"Our mission is to help bring transparency to legal cannabis," Stephen Albarran, cofounder and CEO of Palo Alto CA-based Confident Cannabis, tells Civilized. "That's the main driver, and the whole business model."

Given the rapid expansion of North America's legal cannabis industry, he says, it's increasingly difficult for growers to a) stand out in the crowd, and b) for consumers to measure the quality of the herb they're smoking.

Albarran, who started the company with president and co-founder Tony Lewis and fellow Stanford University business school grad Miller Aaron, is looking to cut through the clutter. It works roughly like this: a grower logs in to the software program, Confident Cannabis, and enters the samples they want to test. After the samples are sent off and the testing is complete, the harvester can then log in again to see all their data, including THC and cannabinoid ratios, and how their product ranks on various metrics compared that of other producers in the state.

If they're happy with the results, they can print a certificate of analysis, and labels indicating the percentages. That way, they can sell their stuff at top-shelf prices - and consumers can come to expect a certain level of quality.

"Cannabis is very complicated with many good and bad compounds in the plant: good, as in terpenes and cannabinoids, and bad, as in pesticides and residual solvents," says Albarran. "All of those things change how the patient feels, and the quality of the product."

Under the current system, labs send cannabis testing results to growers in PDFs, a format Albarran describes as "very inefficient." Unlike other laboratory information management systems being used in the cannabis industry, Confident Cannabis is designed "only for the cannabis industry's needs, without extra stuff.

Plus, it's an aesthetically pleasing interface, which takes advantage of one of the differences in this industry: the growers can use the lab tests as marketing tools. "It's very important to make them easy to read for non-scientists, as well as visually attractive, and easy to share," says Albarran.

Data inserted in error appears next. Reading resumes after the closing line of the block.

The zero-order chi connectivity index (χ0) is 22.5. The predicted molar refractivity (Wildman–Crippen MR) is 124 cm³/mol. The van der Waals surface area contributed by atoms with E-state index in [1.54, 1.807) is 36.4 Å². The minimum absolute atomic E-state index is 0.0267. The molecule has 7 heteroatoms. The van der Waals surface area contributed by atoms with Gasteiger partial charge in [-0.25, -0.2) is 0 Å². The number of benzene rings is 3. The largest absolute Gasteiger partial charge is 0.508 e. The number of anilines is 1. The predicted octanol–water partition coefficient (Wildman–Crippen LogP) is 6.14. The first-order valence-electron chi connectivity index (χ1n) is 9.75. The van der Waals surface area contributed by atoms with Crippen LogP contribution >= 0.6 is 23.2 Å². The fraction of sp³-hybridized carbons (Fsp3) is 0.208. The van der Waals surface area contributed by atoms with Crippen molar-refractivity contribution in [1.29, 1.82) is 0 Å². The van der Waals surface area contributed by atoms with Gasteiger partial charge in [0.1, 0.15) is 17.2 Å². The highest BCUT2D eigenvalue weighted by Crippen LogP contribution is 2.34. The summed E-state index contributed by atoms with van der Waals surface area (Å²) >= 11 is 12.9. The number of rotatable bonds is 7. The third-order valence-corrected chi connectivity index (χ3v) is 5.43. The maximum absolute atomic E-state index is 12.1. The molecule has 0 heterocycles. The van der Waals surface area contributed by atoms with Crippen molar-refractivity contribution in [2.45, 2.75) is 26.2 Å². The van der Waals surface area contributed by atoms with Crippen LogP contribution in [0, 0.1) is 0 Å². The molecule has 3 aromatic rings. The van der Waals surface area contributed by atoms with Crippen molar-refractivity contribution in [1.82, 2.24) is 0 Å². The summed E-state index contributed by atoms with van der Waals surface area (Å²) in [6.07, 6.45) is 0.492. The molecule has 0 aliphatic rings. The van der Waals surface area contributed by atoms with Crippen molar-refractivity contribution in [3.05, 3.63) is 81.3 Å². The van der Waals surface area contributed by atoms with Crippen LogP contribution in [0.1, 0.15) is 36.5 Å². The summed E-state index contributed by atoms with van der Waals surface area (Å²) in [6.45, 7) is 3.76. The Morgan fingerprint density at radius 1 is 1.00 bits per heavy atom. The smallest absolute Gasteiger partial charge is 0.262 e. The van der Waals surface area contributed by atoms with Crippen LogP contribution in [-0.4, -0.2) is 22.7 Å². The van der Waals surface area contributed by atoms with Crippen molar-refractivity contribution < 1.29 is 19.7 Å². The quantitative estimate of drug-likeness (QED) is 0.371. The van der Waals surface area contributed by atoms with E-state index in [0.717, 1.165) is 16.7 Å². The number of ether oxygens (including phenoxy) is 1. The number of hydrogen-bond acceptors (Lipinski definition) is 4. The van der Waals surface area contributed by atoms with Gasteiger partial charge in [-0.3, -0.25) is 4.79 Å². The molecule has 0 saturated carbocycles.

After the testing is complete, "we publish it to a platform, they can share their test results page with potential customers, and that unlocks the data."

Confident Cannabis is like Etsy or Autotrader

Although some have called the startup the "stock exchange of weed," Albarran disagrees with that analogy: "We're more of an Etsy," he says of the online marketplace for handmade and vintage items. "Or maybe Autotrader. It's a marketplace where you buy variable products, all of them unique and small-batch. 'Stock exchange' implies commoditization, and that's not our aim."

Nor is it all about finding the cannabis with the highest percentage of THC.

"At the dawn of legalization that [high THC content] was what people were looking for," says Albarran. "It's like alcohol prohibition, when people wanted to buy strong bathtub gin - now they want beer and fine wine. Businesses and consumers are now looking for the right experience."

When it comes to marijuana there are, of course some things lab testing can't tell you - a fact that Albarran readily acknowledges.

"You have to look at the size, the smell, and other things the lab test can't capture," he says "But we do have a ton of data that can help you make a decision."

Banner photo: Stephen Albarran, first from the left, is one of the founders of Confident Cannabis: "Our mission is to help bring transparency to legal cannabis. That's the main driver, and the whole business model."